The ASVAB (AFQT) is not technically an IQ test.
IQ Tests, per se, are not issued to recruits for the armed forces. The U.S. Army does test people's capabilities, but not in a standardized IQ test (at least on the scale of the entire military recruit base) because they use a different testing method, the Armed Services Vocational Aptitude Battery (ASVAB). The ASVAB is also listed as the Armed Forces Qualification Test (AFQT). This test looks for different information than an IQ test does, though there are scores for generalized testing.
The areas that the ASVAB tests are:
General Science - measures knowledge of life science, earth and space science, and physical science
Arithmetic Reasoning - measures ability to solve basic arithmetic word problems
Word Knowledge - measures ability to understand the meaning of words through synonyms
Paragraph Comprehension - measures ability to obtain information from written material
Mathematics Knowledge - measures knowledge of mathematical concepts and applications
Electronics Information - measures knowledge of electrical current, circuits, devices and electronic systems
Auto and Shop Information - measures knowledge of automotive maintenance and repair, and wood and metal shop practices
Mechanical Comprehension - measures knowledge of the principles of mechanical devices, structural support and properties of materials
Assembling Objects - measures ability with spatial relationships
-"Understanding the ASVAB Test", U.S. Army
From this information, the test is scored in order to determine if someone is capable of joining at all, and what Military Occupational Specialties (MOS) they qualify for. The extrapolated scores are in the following areas:
Armed Forces Qualification Test (AFQT) - Paragraph Comprehension, Word Knowledge, Mathematics Knowledge, and Arithmetic Reasoning.
Clerical (CL) – Word Knowledge, Paragraph Comprehension, Arithmetic Reasoning and Mathematics Knowledge.
Combat (CO) - Word Knowledge, Paragraph Comprehension, Auto & Shop and Mechanical Comprehension.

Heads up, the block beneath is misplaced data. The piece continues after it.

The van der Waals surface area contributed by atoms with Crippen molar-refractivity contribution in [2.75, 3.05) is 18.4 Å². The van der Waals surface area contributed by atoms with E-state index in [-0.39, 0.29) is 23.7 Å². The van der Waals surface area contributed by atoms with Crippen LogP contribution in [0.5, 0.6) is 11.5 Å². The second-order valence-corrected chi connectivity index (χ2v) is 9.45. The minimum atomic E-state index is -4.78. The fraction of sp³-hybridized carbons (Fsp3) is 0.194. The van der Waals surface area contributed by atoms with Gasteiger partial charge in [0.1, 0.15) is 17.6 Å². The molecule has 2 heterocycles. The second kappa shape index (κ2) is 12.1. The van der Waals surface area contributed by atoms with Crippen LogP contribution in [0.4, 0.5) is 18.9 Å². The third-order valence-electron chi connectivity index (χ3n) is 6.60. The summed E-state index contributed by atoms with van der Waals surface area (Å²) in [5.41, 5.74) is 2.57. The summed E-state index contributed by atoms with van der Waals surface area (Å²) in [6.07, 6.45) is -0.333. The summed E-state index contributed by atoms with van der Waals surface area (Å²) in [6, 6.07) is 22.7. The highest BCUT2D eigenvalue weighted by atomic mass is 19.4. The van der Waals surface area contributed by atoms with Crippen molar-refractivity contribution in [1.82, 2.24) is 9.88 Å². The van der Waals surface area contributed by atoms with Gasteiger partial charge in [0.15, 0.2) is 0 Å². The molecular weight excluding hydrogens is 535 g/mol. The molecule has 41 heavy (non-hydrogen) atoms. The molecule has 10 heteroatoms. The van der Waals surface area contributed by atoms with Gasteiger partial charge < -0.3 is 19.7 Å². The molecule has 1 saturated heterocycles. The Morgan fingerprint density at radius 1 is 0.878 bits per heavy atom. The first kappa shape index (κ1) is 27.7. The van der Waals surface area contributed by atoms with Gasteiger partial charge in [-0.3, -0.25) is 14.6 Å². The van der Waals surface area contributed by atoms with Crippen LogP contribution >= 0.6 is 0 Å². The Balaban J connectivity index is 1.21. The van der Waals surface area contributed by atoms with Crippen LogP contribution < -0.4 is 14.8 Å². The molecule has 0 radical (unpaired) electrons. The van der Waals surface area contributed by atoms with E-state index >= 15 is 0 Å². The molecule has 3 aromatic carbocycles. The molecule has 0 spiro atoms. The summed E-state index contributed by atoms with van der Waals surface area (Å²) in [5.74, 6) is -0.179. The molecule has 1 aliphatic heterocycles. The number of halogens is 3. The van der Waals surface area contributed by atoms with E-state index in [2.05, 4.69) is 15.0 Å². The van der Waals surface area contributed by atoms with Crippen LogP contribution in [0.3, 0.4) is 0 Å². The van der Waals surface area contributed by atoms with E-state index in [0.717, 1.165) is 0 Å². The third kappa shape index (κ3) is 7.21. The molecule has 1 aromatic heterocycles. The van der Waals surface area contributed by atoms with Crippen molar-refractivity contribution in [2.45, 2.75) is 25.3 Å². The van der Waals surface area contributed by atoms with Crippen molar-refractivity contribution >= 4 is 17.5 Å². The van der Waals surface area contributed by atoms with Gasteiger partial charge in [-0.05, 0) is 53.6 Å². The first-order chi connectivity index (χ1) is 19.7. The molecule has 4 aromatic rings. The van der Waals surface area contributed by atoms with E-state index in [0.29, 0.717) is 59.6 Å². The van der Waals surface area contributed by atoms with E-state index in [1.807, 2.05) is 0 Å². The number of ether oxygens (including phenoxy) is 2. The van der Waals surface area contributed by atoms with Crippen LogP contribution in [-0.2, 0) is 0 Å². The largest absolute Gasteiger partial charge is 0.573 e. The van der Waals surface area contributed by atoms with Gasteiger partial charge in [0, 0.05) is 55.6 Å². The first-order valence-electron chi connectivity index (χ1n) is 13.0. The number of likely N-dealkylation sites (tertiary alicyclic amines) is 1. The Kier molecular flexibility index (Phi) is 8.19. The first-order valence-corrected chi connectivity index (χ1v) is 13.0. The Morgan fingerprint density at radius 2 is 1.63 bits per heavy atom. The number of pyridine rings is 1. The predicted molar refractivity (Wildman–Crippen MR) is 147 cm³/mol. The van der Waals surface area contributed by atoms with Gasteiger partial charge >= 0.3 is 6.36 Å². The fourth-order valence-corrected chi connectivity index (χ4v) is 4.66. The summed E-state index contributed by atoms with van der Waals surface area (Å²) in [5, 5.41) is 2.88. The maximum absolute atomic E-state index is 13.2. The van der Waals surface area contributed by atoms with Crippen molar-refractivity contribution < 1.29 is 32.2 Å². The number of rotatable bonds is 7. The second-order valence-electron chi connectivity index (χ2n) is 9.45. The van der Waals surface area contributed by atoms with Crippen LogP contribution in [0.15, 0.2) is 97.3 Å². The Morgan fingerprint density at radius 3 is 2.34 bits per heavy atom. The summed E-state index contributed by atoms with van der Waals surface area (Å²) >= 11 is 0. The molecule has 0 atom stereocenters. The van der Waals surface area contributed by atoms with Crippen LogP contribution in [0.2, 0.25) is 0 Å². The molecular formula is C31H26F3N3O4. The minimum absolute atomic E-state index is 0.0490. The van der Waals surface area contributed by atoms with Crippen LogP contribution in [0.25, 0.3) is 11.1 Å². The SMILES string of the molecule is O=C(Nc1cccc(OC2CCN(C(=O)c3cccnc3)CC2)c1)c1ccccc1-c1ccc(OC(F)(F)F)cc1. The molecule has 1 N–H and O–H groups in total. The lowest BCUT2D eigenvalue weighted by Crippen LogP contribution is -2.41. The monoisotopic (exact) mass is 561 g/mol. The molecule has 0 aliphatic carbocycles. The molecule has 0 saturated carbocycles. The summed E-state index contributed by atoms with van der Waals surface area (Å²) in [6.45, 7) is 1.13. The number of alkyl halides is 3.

Electronics (EL) – General Science, Arithmetic Reasoning, Mathematics Knowledge and Electronic Information.
Field Artillery (FA) - Arithmetic Reasoning, Mathematics Knowledge and Mechanical Comprehension.
General Maintenance (GM) – General Science, Auto & Shop, Mathematics Knowledge and Electronics Information.
General Technical (GT) - Word Knowledge, Paragraph Comprehension and Arithmetic Reasoning (AR).
Mechanical Maintenance (MM) – Auto & Shop, Mechanical Comprehension and Electronic Information.
Operators and Food (OF) - Word Knowledge, Paragraph Comprehension, Auto & Shop and Mechanical Comprehension.
Surveillance and Communications (SC) - Word Knowledge, Paragraph Comprehension, Arithmetic Reasoning, Auto & Shop and Mechanical Comprehension.
Skilled Technical (ST) - Word Knowledge, Paragraph Comprehension, General Science, Mechanical Comprehension and Mathematics Knowledge.
-"Understanding the ASVAB Test", U.S. Army
It should also be noted that although the General Technical "GT" score is used to determine whether certain programs are available to recruits, such as the "Green to Gold" program, it is not used specifically to determine who is able to become an officer. College is required for entry as an officer, and even the "Green to Gold" program is designed to help someone who has a desire, a minimum GT score, good recommendations, and is still young enough in order to obtain the college education required (Bachelor's Degree) to become an officer (through a contract). I was at the age that I would have been too old before getting through the program when I looked into it (about 27 or so, IIRC).